Image:  Vranak / Wikimedia - Eastern arm of Burrard Inlet from Burnaby Mountain - Vranak / Wikimedia
Scott Neigh | Will George, a member of the Tsleil-Waututh Nation, talks about his involvement in grassroots opposition to the Trans Mountain tar sands pipeline expansion project.
Armed RCMP officer trespasses on unceded Wet'suwet'en territory in October 2019. Image: Unist'ot'en mp/Video Screenshot/Twitter
Brent Patterson | While the Trudeau government's ban on military-grade weapons in nada is needed, it should extend to this country's increasing arms export industry as well.
Workers at the Coastal GasLink project site on unceded Wet'suwet'en land on April 1, 2020. Image: Unist'ot'en mp/Video Screenshot/Twitter
Chrystal Désilets, Gabriela Jiménez, Beth Lorimer | The grave threat posed by COVID-19 across the Amerin hemisphere, especially to Indigenous peoples, is exacerbated by extractivism.
Prime Minister Justin Trudeau at Friday's announcement of the ban of 1,500 makes of military-style rifles (Image: nadianPM/Twitter).
David J. Climenhaga | Since neither low oil prices nor COVID-19 are going away any time soon, at least Ottawa's ban on assault-style firearms gives Alberta Premier Jason Kenney something to talk about.
John Roberts of Fox News at a budget town hall for Congressman David Schweikert at the Goelet A.C. Beuf Community Center in Phoenix, Arizona in 2013. Image: Gage Skidmore/Flickr
Matthew Hays | Fox News has been accused of toxifying public discourse for many years, and now faces a lawsuit for spreading misinformation about COVID-19. Roberts lends a false veneer of credibility to the network.
rabble staff | Thank you to everyone who participated in the challenge from the comfort of your own kitchens.
A shuttered shop in Vancouver, British Columbia. Image: Rod Raglin/Flickr
Penney Kome | With grim economic prospects forest as a result of the COVID-19 pandemic, mpaigns have launched to rebuild the economy differently.
Alberta Premier Jason Kenney at Thursday's COVID-19 briefing. Image: Screenshot of Government of Alberta video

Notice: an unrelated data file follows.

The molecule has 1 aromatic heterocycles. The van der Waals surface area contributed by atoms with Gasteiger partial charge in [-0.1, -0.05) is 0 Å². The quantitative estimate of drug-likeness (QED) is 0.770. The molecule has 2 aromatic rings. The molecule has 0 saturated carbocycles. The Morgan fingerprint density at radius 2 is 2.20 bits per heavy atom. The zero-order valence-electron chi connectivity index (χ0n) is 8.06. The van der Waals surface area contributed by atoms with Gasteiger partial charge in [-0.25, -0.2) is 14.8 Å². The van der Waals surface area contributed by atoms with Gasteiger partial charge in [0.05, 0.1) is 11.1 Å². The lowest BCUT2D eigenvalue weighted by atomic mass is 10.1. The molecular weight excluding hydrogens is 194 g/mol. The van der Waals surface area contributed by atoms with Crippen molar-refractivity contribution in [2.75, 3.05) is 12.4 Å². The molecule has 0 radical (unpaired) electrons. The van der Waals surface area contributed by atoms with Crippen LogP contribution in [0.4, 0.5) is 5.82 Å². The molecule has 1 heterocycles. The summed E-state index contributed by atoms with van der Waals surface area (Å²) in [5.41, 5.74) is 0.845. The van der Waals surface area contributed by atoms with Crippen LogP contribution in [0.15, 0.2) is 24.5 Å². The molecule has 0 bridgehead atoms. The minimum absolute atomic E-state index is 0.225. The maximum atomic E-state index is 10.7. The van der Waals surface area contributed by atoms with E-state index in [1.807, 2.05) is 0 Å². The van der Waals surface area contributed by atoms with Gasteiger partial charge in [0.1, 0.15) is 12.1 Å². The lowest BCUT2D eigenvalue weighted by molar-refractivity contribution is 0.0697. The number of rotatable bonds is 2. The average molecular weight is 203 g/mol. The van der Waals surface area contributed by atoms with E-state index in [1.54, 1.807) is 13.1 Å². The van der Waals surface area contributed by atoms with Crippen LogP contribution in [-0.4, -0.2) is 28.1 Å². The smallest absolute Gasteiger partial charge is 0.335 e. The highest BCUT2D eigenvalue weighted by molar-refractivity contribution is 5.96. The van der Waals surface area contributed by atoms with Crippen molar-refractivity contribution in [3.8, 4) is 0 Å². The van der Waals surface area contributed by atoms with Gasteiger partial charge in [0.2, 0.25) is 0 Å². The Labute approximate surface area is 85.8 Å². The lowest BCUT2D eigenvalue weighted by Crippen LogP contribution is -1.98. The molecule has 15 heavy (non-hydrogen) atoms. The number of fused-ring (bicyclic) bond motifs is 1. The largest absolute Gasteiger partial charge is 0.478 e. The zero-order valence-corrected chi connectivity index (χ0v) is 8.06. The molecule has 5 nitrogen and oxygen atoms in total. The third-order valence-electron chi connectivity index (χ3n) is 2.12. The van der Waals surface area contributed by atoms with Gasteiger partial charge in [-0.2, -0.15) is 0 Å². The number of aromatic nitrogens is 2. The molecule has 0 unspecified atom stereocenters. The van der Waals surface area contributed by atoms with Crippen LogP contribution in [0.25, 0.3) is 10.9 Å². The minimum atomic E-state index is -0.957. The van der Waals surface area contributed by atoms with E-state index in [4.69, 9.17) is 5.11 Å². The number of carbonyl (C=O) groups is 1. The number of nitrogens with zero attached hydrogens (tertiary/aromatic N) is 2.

David J. Climenhaga | The pandemic has taught us some powerful lessons about the usual way we do business. Is business as usual where we really want to go?
Views of inundated areas in New Orleans following breaking of the levees surrounding the city as the result of Hurrine Katrina. New Orleans, Louisiana. September 11, 2005. Image: NOAA Photo Library/Flickr
Khadijah Kanji | From the slow anguish of asthma to the fast fury of flood, from nada to Congo, eco-grief is a centuries-long condition of existence for those without the privilege of proximity to "grievability."
Transmission electron micrograph of SARS-CoV-2 virus particles, isolated from a patient. Image: NIAID/Flickr
Jim Harding | During this pandemic, the planet is getting a deserved rest. But once lockdowns are lifted, we must restore biodiversity, reduce emissions and shift from an economy that promotes endless growth.
Image: Mizzou FNR/Flickr
Victoria Henry, Digital Freedom Update | Privacy experts are already sounding the alarm on contact tracing apps. Lotion data, if gathered, n reveal sensitive, private information about peoples' lives.
Bourke Street on 8 hours day. Melbourne Victoria . 1907. ( Image: Flickr/State Library Victoria Collections)
Phillip Dwight Morgan | On May Day we celebrate the achievements and struggles of the labour movement; a movement for which has held a longstanding and deep-rooted commitment and solidarity.